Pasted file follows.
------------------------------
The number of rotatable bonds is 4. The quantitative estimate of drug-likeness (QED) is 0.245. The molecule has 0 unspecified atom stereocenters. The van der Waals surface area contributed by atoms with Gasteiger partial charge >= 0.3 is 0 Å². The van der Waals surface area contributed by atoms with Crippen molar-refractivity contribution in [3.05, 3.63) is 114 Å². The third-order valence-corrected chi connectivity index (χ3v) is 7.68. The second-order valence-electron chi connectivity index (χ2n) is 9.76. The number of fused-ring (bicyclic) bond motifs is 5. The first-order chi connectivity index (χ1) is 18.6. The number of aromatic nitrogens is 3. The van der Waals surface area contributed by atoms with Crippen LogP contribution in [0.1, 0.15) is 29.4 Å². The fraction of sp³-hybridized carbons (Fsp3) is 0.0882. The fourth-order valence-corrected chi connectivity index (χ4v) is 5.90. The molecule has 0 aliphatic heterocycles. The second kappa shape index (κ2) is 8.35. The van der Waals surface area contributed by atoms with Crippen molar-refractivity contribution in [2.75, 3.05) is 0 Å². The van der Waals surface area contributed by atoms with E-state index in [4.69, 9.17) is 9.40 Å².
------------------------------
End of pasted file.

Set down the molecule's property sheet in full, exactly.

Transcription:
The number of rotatable bonds is 4. The quantitative estimate of drug-likeness (QED) is 0.245. The molecule has 0 unspecified atom stereocenters. The van der Waals surface area contributed by atoms with Gasteiger partial charge >= 0.3 is 0 Å². The van der Waals surface area contributed by atoms with Crippen molar-refractivity contribution in [3.05, 3.63) is 114 Å². The third-order valence-corrected chi connectivity index (χ3v) is 7.68. The second-order valence-electron chi connectivity index (χ2n) is 9.76. The number of fused-ring (bicyclic) bond motifs is 5. The first-order chi connectivity index (χ1) is 18.6. The number of aromatic nitrogens is 3. The van der Waals surface area contributed by atoms with Crippen LogP contribution in [0.1, 0.15) is 29.4 Å². The fraction of sp³-hybridized carbons (Fsp3) is 0.0882. The fourth-order valence-corrected chi connectivity index (χ4v) is 5.90. The molecule has 0 aliphatic heterocycles. The second kappa shape index (κ2) is 8.35. The van der Waals surface area contributed by atoms with Crippen molar-refractivity contribution in [2.75, 3.05) is 0 Å². The van der Waals surface area contributed by atoms with E-state index in [4.69, 9.17) is 9.40 Å².